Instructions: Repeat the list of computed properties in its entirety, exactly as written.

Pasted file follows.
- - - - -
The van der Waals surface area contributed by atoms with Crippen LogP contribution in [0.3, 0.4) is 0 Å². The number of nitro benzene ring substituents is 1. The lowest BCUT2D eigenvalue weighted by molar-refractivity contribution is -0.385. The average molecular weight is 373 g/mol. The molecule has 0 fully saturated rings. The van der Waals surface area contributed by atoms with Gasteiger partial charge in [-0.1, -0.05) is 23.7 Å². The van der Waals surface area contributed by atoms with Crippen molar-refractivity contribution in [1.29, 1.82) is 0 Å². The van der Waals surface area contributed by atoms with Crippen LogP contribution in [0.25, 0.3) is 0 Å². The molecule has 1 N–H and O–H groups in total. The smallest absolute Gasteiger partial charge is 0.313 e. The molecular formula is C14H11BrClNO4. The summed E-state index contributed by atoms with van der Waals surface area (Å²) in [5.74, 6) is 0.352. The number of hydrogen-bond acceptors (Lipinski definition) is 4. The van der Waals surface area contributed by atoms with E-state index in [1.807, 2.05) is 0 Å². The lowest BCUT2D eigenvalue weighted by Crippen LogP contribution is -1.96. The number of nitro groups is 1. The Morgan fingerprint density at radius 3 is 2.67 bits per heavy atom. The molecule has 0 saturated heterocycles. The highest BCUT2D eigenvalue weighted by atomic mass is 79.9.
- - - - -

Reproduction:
The van der Waals surface area contributed by atoms with Crippen LogP contribution in [0.3, 0.4) is 0 Å². The number of nitro benzene ring substituents is 1. The lowest BCUT2D eigenvalue weighted by molar-refractivity contribution is -0.385. The average molecular weight is 373 g/mol. The molecule has 0 fully saturated rings. The van der Waals surface area contributed by atoms with Gasteiger partial charge in [-0.1, -0.05) is 23.7 Å². The van der Waals surface area contributed by atoms with Crippen molar-refractivity contribution in [1.29, 1.82) is 0 Å². The van der Waals surface area contributed by atoms with Crippen LogP contribution in [0.25, 0.3) is 0 Å². The molecule has 1 N–H and O–H groups in total. The smallest absolute Gasteiger partial charge is 0.313 e. The molecular formula is C14H11BrClNO4. The summed E-state index contributed by atoms with van der Waals surface area (Å²) in [5.74, 6) is 0.352. The number of hydrogen-bond acceptors (Lipinski definition) is 4. The van der Waals surface area contributed by atoms with E-state index in [1.807, 2.05) is 0 Å². The lowest BCUT2D eigenvalue weighted by Crippen LogP contribution is -1.96. The number of nitro groups is 1. The Morgan fingerprint density at radius 3 is 2.67 bits per heavy atom. The molecule has 0 saturated heterocycles. The highest BCUT2D eigenvalue weighted by atomic mass is 79.9.